Farmers seek U.S. aid for livestock feed Rising prices, losses from drought cause hardships, letter says

'This is the last hope'

12 Maryland counties have qualified for federal disaster relief

November 13, 1997|By Mary Gail Hare | Mary Gail Hare,SUN STAFF

Faced with unprecedented hardships from the worst drought in three decades, Maryland farmers are petitioning for federal assistance to pay for livestock feed.

C. William Knill of Mount Airy, president of the Maryland Farm Bureau, has written to Dan Glickman, U.S. secretary of agriculture, asking for federal emergency funds to assist farmers coping with soaring feed prices and facing unprecedented hardships this winter.

"For many, this is the last hope," said Knill, who wrote the letter Monday. "The money is there, and I know they are going to be called upon to use it for a disaster. In Maryland, this is a disaster. Just because it only affects four or five counties does not make it any less a disaster."

The U.S. Department of Agriculture has about $30 million in discretionary funds that can be used for disaster relief, such as the assistance given to farmers in South Dakota, which was devastated by spring floods.

Under terms of the federal emergency feed bill, farmers would have to submit an inventory of their livestock and feed to the local Farm Service Agency office. Payment would be 60 percent of a state-established market rate for the lost crops.

Areas with crop losses of at least 35 percent are eligible for the program. Carroll, Frederick and Washington counties have all posted crop losses in excess of 50 percent.

An Aug. 8 disaster designation, federally enacted for 12 Maryland counties, qualifies the state for federal assistance, but most of that is in the form of low-interest loans. Many farmers often do not qualify because of insufficient cash flow, Knill said.

"Estimates indicate that more than 1,000 farmers in the hardest hit counties of Frederick and Carroll still have not been able to secure affordable recovery loans," Knill wrote.

In Carroll County, the corn crop loss could exceed 80 percent, with the sweet corn sold to consumers almost a "total wipeout," said Kelly Hereth, executive director of the Carroll County Farm Service Agency. Fields that normally yield 110 bushels an acre are producing about 20, with much of that unusable.

"We are talking about catastrophic loss," Hereth said. "The agency has posted losses from about 600 farmers this year."

Hay lift in Frederick County

In Frederick County, a hay lift is offering some relief. The county is offering its neediest farmers free hay bales, much of it donated from Southern Maryland. But donations are waning.

"We have hay on hand but not enough to get us through the winter," said John W. Droneburg, Frederick County director of public safety and emergency management, whose department organized the hay lift. "We are out there searching for donations for the many farmers telling us they can't feed their animals."

'No money, no corn'

Since the emergency operation started Sept. 3, the county has given away about 195 tons of hay, but it needs at least that much more to meet the demand. About 65 farmers have signed up for the giveaway. Many have received second donations of up to 100 bales.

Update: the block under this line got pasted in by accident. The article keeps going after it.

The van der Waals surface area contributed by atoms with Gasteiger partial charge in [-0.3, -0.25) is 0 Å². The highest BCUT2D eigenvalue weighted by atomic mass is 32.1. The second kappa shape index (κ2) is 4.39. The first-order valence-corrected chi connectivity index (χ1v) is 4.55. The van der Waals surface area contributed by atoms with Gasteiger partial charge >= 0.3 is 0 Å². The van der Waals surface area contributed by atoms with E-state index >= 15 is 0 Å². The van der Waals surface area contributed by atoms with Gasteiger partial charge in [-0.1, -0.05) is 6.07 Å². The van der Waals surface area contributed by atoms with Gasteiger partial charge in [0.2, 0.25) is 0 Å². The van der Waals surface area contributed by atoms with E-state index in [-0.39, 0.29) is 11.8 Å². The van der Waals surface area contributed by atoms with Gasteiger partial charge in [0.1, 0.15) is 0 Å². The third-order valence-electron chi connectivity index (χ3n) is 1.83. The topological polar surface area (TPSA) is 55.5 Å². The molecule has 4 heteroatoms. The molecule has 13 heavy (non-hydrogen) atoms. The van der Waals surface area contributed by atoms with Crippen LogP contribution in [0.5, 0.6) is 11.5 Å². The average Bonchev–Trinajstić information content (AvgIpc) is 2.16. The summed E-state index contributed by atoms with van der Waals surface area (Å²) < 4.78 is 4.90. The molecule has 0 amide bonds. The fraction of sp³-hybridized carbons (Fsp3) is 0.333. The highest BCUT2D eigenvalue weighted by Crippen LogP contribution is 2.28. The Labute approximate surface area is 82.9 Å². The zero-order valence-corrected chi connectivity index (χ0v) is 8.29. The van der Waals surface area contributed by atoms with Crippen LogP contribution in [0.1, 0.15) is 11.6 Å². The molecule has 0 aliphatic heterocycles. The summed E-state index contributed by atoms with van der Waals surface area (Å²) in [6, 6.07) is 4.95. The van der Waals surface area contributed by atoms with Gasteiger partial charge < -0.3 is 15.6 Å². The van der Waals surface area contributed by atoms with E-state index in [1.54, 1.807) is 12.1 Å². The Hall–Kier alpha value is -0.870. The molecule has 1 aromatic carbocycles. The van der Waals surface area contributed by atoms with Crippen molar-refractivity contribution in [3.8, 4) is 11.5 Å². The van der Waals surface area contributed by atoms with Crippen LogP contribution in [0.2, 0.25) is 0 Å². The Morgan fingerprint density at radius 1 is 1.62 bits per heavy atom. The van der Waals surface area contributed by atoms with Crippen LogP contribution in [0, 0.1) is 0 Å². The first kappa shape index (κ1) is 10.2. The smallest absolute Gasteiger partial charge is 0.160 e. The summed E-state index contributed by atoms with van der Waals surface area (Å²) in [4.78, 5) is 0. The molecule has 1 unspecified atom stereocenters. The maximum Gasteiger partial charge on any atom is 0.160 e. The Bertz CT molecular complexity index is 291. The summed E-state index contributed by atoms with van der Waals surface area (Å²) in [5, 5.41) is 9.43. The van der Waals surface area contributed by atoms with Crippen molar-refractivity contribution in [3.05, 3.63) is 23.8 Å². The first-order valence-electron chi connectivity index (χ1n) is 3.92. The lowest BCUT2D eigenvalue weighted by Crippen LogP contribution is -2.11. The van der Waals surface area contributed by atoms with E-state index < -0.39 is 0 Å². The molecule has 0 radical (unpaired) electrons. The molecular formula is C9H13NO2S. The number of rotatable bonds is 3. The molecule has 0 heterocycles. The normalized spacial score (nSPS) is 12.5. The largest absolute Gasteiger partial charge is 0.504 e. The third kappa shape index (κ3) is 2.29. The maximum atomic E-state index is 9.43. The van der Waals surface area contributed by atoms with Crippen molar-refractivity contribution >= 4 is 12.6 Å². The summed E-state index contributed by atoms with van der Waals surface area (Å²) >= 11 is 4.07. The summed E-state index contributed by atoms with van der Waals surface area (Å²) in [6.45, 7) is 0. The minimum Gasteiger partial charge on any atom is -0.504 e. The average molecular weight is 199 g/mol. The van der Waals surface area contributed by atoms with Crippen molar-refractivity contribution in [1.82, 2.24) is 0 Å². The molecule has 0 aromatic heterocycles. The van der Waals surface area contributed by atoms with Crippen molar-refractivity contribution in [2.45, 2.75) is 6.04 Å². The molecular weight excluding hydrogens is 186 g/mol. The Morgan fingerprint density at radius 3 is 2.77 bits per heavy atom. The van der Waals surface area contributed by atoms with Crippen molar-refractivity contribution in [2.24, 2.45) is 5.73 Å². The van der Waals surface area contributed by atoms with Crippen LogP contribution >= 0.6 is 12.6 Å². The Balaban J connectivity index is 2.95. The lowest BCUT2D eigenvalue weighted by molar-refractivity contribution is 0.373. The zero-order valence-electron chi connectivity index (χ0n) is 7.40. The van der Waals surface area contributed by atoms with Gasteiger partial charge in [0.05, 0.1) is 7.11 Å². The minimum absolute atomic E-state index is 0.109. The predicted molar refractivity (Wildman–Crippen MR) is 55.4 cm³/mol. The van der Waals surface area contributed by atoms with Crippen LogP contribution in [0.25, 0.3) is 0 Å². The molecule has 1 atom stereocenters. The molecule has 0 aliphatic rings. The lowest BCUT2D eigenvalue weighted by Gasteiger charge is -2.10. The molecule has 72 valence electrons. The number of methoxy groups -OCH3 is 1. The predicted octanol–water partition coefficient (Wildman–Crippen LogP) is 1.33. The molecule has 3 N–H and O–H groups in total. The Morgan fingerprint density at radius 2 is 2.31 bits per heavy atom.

"We have farmers with no money and no corn in silage," Droneburg said.

Silage -- corn chopped in its green stage and stored in silos -- is cheap, moist and palatable feed. But farms that usually reap 20 tons of silage an acre are getting about seven. The market is demanding about $35 a ton for the little silage that is available. Hay prices are at $200 a ton, twice the normal price.

Dairy industry problems

The dairy industry was suffering before the drought, Knill said. Farmers, who lost most of their winter feed to the hot, rainless summer, cannot afford to keep cattle through the winter or to sell them on a declining beef market. Milk prices are down.

"With beef cattle, you are concerned with maintenance," Knill said. "With dairy, you have to keep feed up or your production will drop."

Maryland has lost 40 percent of its dairy farms since 1988. In the past six months, 35 Maryland dairy farms have gone under, with the number of farms dropping from 911 to 876.

"Maybe the dairy industry won't survive in Maryland, especially in areas where there is so much pressure to develop," Knill said.

Farm in Mount Airy

He quit the dairy business five years ago and now runs a produce and beef cattle operation on his 550-acre farm in Mount Airy.

Rep. Roscoe G. Bartlett, the 6th District Republican who is sponsoring the farm relief bill, said last month that Glickman has congressional authority to release the funds.

"Hopefully, Glickman will use the funds to respond to the needs of farmers," Lisa Wright, spokeswoman for Bartlett, said yesterday. "We have been waiting for a response for some time."

Letters, such as Knill's, can have an impact on the process, Wright said.

"You can't get what you don't ask for," she said.

Hereth agreed. A letter from a farmer suffering the effects of the disaster every day is more convincing than all the numbers she can offer.

"My job is to gather the numbers and state the facts," she said. "The farmer says, 'I am one of those people.' He is those numbers."

Pub Date: 11/13/97

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